Wednesday, April 29, 2015

Major Earthquake Hits Nepal

On Saturday, a massive 7.8 magnitude earthquake hit Nepal, a country already plagued by poverty and political instability. Thousands have already died from the quake, and the subsequent aftershocks and avalanches, including one that several hit Mount Everest base camp. The total death toll is still very uncertain as there are many remote villages that are difficult to reach even in normal circumstances.

This tragedy is unfortunately unlikely far from over. There are significant concerns over the availability of drinking water and the possibility of the spread of certain diseases. Additionally, the country will need to rebuild infrastructure and its economy. The Nepalese economy is very dependent on tourism, which will take a hit, at least in the short-term. Coca-Cola is one of only a few multinational corporations that has operations in Nepal. They have suspend operations temporarily, despite their factories remaining intact, and are attempting to distribute clean water. Many countries have pledged aid to Nepal including the US with $10 million. There are some economist that say that disasters can allow developing countries to rebuild stronger after a disaster, overall increasing the economy. Many others, looking at the data and examples, argue that disasters the gains from aid are all lost by the huge destruction and lack of political stability.

What do you think the correct approach of the international community should be to this type of tragedy? Who should be involved in the relief effort (NGOs, the local government, neighboring governments, the UN, multinational corporations)? Do you thin this horrific tragedy will have a silver lining of increased economic productivity or will political instability and the losses cause continued struggle?

Basic information on the earthquake
Economic impact of Nepal Earthquake

3 comments:

Eddie Huang said...

The earthquake in Nepal, already among one of Asia's poorest nations, (http://time.com/3837817/nepal-earthquake-economic-business-financial-impact/) will take a huge toll on not only its economy but the many civilians and foreign travelers and all their families. My heart goes out to everyone who has had the unfortunate luck to have been affected by this tragedy.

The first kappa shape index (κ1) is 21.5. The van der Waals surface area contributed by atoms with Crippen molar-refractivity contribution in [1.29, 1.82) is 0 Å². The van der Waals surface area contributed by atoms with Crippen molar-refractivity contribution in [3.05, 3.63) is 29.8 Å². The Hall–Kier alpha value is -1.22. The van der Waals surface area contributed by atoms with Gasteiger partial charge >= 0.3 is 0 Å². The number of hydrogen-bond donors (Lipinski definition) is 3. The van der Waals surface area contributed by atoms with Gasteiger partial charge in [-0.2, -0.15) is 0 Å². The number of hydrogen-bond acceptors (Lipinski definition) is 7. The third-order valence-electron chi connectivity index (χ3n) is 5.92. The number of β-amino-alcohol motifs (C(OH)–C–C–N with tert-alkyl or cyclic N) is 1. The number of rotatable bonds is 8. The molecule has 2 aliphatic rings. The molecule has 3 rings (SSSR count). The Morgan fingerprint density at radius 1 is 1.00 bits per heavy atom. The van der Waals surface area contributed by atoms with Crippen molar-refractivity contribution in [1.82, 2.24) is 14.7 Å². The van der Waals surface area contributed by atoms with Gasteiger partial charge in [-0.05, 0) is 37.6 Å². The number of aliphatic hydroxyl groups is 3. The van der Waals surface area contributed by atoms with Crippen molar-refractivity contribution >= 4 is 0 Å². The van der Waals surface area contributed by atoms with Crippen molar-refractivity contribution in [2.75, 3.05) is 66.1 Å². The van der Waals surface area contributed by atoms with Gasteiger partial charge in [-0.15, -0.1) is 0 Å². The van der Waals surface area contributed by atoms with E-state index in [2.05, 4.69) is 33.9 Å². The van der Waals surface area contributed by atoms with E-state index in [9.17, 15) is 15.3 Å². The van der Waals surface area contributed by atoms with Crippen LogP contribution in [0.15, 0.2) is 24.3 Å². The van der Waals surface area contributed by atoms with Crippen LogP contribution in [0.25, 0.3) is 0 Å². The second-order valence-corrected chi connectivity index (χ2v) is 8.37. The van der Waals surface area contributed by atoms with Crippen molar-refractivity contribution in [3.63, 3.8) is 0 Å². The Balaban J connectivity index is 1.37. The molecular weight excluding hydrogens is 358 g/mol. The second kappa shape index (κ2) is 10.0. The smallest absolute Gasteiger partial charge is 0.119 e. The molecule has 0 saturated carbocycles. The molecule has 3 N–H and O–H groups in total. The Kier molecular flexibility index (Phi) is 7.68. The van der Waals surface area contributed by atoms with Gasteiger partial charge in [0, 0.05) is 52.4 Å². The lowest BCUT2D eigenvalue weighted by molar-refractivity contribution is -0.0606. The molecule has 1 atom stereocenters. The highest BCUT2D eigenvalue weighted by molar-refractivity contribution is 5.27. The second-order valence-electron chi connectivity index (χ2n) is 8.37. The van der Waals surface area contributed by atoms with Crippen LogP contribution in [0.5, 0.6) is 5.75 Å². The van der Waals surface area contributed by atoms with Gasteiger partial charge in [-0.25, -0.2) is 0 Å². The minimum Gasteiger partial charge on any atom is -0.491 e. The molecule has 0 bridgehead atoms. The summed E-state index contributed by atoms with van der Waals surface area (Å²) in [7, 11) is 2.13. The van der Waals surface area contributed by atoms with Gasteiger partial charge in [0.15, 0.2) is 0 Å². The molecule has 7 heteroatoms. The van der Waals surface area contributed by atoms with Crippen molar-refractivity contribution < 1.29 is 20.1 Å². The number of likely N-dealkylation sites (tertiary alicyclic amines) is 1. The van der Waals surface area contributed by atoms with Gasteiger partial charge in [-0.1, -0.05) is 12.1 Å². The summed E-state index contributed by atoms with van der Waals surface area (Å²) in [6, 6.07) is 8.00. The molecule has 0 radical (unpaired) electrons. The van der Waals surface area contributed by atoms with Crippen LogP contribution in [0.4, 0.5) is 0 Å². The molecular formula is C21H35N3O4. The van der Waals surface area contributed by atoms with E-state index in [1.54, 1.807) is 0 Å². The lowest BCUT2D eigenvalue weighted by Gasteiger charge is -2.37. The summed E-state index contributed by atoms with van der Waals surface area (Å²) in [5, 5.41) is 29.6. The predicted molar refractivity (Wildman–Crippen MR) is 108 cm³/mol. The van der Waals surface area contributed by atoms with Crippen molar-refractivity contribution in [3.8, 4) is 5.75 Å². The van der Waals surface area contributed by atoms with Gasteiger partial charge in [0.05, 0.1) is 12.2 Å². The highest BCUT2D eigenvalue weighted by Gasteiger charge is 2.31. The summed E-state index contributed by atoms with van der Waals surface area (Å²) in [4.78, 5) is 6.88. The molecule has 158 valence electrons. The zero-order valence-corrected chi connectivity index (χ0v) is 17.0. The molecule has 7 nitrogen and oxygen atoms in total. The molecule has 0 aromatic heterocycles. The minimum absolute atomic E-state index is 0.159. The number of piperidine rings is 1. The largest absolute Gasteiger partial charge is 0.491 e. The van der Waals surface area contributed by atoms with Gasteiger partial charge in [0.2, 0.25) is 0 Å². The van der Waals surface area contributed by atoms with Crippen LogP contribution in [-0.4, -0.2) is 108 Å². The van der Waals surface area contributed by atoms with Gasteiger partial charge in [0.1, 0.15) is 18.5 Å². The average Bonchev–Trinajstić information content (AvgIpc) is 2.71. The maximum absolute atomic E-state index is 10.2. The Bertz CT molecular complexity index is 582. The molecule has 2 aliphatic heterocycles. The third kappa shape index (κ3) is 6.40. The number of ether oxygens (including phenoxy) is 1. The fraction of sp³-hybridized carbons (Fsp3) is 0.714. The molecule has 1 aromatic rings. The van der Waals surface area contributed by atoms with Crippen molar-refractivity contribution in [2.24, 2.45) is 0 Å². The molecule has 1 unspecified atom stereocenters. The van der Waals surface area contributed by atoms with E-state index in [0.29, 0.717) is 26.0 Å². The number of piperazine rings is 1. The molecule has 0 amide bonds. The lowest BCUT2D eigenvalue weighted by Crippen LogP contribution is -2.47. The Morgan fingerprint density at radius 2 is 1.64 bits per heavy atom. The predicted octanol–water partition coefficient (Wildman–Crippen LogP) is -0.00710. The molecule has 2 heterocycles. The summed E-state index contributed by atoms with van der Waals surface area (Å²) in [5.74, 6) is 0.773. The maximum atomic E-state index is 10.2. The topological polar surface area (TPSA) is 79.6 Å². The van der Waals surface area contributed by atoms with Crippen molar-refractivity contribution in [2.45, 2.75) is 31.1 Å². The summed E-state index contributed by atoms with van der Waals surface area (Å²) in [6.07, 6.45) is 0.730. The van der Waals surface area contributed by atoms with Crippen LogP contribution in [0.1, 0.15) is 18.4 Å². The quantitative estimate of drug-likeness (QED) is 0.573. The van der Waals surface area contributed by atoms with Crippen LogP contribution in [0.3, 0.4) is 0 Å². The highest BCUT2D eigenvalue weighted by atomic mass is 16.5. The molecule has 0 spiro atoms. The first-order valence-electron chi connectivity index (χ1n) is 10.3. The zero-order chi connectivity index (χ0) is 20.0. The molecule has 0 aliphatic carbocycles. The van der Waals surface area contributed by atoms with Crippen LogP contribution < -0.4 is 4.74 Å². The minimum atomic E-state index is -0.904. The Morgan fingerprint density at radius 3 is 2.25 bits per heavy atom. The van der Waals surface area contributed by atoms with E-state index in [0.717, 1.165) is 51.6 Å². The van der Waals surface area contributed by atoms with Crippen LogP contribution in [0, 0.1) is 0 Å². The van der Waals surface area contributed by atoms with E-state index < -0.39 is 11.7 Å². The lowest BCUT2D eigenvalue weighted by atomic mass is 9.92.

The international community, in response to this tragedy, ultimately made the right decision to engage in humanitarian aid to the citizens of Nepal, not only because it is the right thing to do to help those unfortunate enough to have found themselves caught in this tragedy, but also because many of their own citizens were caught in the earthquake. The more aid, the better, and contributions from whatever level of government (or organization) all add up to a better recovery.

Given the impoverished state of the country, just getting the current infrastructure back into its previous state will require significant resources, and though GDP may grow as a result, the increase is not due to improvements in the state of the country but the resources needed to bring it back to its normal state. Despite higher GDP, the damage to local businesses and the necessity to restore instead of grow will ultimately cause lost economic progress as a result of the earthquake.

Jordan Kranzler said...

I agree that a group of governments, NGOs, and IGOs is appropriate to remedy this situation. But there is another factor -- cosumers. I found this Time article (http://time.com/3851425/nepal-earthquake-tourism-impact-holiday-trekking/) to make an interesting point about how if an average person wants to help out, an excellent way might be just to go to Nepal. Tourism generates economic activity that the country really needs in order to recover from this environmental and economic catastrophe. Of course, it is hard to convince people to go there at this moment, but the Time article seems to make it seem as though it is pretty safe to travel to. So I guess I would respond to your question, Katie, by saying that consumers and tourists can help out in their own unique way (and plus, it is an amazing country to trek in -- my dad went when he was young and loved it).

I think that's a really interesting point about the catastrophe forcing the country to rebuild, a net positive. I'm not sure I can really speak to the economic effects, but given that one of the issues was that buildings in Nepal were not in the least bit earthquake-safe, this earthquake will force them to finally increase the safety of their houses, which, according to this National Geographic article (http://news.nationalgeographic.com/2015/04/150430-nepal-earthquake-rebuilding-construction-science/), can be done quite cheaply. Retrofitting the buildings could really help, as Nepal is situated between 2 tectonic plates, so another earthquake should be expected at some point.

Catherine van Blommestein said...

The earthquake in Nepal is tragic, just as it was in Haiti. Haiti still continues to rebuild, but the main contributors to Haiti’s reconstruction were through private donations and enterprises. Hollywood actors and celebrities went to Haiti to bring awareness, which helped bring recognition and donations. I hope that Nepal will get the attention of mass media in bringing forth global efforts and contributions to help rebuild the region.

I am not sure whether there will be a silver lining to Nepal’s economic productivity due to the fact that they rely so much tourism to support their economy and not production of goods. Much of the tourism has to do with the natural beauty of the area, so this damage will affect their economy. I do not think they want to industrialize and lose even more of this attraction.